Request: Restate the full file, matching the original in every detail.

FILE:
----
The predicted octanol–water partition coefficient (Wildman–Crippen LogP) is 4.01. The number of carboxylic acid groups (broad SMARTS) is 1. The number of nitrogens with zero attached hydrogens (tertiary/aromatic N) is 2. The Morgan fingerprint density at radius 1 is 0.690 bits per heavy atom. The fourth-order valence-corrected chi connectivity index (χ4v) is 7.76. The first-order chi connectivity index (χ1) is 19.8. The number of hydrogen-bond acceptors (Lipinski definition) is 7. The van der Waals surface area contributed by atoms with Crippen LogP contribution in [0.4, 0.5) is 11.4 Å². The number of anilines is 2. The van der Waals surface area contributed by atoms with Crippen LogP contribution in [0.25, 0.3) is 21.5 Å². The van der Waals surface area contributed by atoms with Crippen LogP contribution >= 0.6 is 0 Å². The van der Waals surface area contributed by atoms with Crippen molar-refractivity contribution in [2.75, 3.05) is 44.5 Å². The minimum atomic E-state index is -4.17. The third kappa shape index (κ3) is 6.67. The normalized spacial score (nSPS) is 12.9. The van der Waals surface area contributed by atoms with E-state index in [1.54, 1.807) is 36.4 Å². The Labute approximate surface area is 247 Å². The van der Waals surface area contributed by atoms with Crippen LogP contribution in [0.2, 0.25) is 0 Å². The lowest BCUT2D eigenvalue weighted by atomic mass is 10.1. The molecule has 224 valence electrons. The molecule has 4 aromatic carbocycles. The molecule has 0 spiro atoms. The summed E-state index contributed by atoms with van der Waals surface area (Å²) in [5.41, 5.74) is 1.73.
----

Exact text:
The predicted octanol–water partition coefficient (Wildman–Crippen LogP) is 4.01. The number of carboxylic acid groups (broad SMARTS) is 1. The number of nitrogens with zero attached hydrogens (tertiary/aromatic N) is 2. The Morgan fingerprint density at radius 1 is 0.690 bits per heavy atom. The fourth-order valence-corrected chi connectivity index (χ4v) is 7.76. The first-order chi connectivity index (χ1) is 19.8. The number of hydrogen-bond acceptors (Lipinski definition) is 7. The van der Waals surface area contributed by atoms with Crippen LogP contribution in [0.4, 0.5) is 11.4 Å². The number of anilines is 2. The van der Waals surface area contributed by atoms with Crippen LogP contribution in [0.25, 0.3) is 21.5 Å². The van der Waals surface area contributed by atoms with Crippen LogP contribution >= 0.6 is 0 Å². The van der Waals surface area contributed by atoms with Crippen molar-refractivity contribution in [2.75, 3.05) is 44.5 Å². The minimum atomic E-state index is -4.17. The third kappa shape index (κ3) is 6.67. The normalized spacial score (nSPS) is 12.9. The van der Waals surface area contributed by atoms with E-state index in [1.54, 1.807) is 36.4 Å². The Labute approximate surface area is 247 Å². The van der Waals surface area contributed by atoms with Crippen LogP contribution in [0.2, 0.25) is 0 Å². The lowest BCUT2D eigenvalue weighted by atomic mass is 10.1. The molecule has 224 valence electrons. The molecule has 4 aromatic carbocycles. The molecule has 0 spiro atoms. The summed E-state index contributed by atoms with van der Waals surface area (Å²) in [5.41, 5.74) is 1.73.